Upon getting over the aftershocks of Leh city, we decided to explore Nubra Valley while making a short stop at Khardung La Pass which is supposedly the highest motorable road in the world (google denies that!). It may not be the highest but it still leaves some of us breathless at the height of 18,000 ft where oxygen is a luxury. Stopping for a short while and taking in the views of the mountain, we went inside the only café that served food at that height and decided to stuff up on Maggi (the staple food of the hills) and their unforgettable black tea made with zillion spices, the best thing ever! Maggi was disappointing as expected but thankfully, tea saved the day. From there we started our journey downhill towards Nubra Valley to explore Hundar which is famous for its sand dunes and double hump back camels. The way to Hundar was mesmerizing just like rest of the roads to Leh and we never once tired out of being on the road. The befitting end to the short trip was a modest home stay that was not only pocket friendly but also located in a valley which made it ideal for a stopover. The hosts were gracious and gave us home cooked meals which was a delight given the kind of food we have been eating all along. After spending a comfortable night, we begin our journey back to Leh and plan the next stop and the last leg, Tso Moriri via Pangong Tso.
While Hundar was an absolute delight, our first grain of salt was enroute to Pangong Tso where we were met by an insane river breaching the thoroughfare and leaving us stranded with a car that was stuck in between its currents and rocks. Thanks to the helpful locals that happened to pass us by that we were safely propelled to our onward journey before one of us had a nervous breakdown.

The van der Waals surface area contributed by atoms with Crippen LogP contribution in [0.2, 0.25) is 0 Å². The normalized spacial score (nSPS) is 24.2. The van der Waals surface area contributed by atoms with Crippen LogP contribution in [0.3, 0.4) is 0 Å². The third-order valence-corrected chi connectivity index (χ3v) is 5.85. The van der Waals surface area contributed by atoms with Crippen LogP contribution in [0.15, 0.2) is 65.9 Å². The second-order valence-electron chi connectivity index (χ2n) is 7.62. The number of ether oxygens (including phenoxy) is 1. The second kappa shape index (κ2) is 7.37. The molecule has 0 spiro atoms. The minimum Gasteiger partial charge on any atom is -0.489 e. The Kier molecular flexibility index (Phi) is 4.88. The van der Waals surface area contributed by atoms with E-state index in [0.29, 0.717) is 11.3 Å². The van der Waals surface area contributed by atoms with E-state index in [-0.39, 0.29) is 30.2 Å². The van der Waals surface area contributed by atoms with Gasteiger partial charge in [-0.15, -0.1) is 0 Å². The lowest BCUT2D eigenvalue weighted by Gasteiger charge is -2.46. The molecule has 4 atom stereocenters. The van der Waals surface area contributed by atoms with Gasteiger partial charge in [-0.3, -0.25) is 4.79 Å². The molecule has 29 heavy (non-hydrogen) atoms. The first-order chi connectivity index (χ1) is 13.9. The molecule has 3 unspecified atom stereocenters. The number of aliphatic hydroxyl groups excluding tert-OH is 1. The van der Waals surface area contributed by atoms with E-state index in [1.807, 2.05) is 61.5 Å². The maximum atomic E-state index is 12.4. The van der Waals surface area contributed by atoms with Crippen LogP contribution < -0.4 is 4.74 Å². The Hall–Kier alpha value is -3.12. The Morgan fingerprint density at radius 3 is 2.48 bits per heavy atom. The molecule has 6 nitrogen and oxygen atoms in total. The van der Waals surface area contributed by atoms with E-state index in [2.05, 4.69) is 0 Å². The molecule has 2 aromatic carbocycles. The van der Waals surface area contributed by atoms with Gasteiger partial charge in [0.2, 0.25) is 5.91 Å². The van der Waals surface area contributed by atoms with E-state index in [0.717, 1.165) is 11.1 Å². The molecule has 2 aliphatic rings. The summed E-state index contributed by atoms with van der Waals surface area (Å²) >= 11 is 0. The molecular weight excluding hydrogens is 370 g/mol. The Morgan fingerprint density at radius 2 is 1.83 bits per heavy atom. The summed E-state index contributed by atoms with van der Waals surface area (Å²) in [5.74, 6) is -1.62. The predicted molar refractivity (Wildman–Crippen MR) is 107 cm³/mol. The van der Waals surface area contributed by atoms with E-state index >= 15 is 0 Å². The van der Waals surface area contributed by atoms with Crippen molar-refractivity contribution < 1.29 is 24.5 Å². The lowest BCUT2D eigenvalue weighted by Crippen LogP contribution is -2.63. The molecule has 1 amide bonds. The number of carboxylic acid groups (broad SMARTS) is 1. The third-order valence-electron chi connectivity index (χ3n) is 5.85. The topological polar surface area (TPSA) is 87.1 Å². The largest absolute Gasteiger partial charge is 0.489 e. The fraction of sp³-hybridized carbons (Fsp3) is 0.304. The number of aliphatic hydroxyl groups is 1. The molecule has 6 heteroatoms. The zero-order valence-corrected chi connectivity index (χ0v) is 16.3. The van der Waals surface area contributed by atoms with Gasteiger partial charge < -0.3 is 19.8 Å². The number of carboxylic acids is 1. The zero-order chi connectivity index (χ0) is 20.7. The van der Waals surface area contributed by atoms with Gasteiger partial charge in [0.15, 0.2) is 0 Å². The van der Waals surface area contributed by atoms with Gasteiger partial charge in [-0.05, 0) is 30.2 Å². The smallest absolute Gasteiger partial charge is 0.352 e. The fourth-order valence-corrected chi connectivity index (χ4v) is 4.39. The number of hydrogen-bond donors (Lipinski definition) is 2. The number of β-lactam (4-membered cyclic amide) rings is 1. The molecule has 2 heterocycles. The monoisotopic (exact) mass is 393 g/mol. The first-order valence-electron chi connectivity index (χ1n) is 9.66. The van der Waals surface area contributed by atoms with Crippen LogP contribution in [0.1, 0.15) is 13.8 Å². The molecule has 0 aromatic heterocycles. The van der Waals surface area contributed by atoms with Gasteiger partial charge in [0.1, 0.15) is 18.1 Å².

Arriving at Pangong at 9:00 PM was a rude shock when all we could see was a tiny water body that looked nothing like the mighty lake we saw in the 3 idiots. Disappointed and too tired to argue our decision, we call it a night in a makeshift tent that was threatened by the torrential winds and the ceaseless barking of the stray dogs that were only just one provocation away from entering our safe haven. Under the warmth of a candle light and closely huddled for a nightcap, we managed to sleep through the hours only to be mesmerized by what lay ahead of us when we got up in the morning. By no standards was it what we thought it was when we saw it the previous night. What welcomed us in the morning was an endless mass of blue sprawled in its absolute virgin beauty and proving for itself that how less human intervention can leave something untarnished. Tso Moriri was a lost cause because our judgement took the better of us and we had to make our return journey back to Leh and back to safety, much to our chagrin. But like I said before, there was very thin line between the right and the wrong when you are on that road! Choosing the seemingly right option, we headed back to Leh and prepare for our onward journey back home.
Our road trip was a string of confusions, exhausted playlist of over a 1000 songs, cameras screaming to be unloaded from the zillions of pictures clicked, frequent stops to stock up on liquor and enjoying rounds of beer in one of the beaten paths. The biggest mockery of all was the magnetic hill that defied its own concept and left us wondering, like many others in that box that blatantly claimed to move the vehicle due to its magnetic force, our epic “yea right with a facepalm” moment!
When this journey had started, I was falsely under the impression that this is all I need to quell my hunger for adventure travel and it would be enough to hold back the insane desire to wanderlust. However, upon my return, I have solemnly acknowledged that I house a nomad within me and that next year I will find myself within this territory again, only to explore the remainder of roads less travelled. Like they say, ‘those who wander are seldom lost.’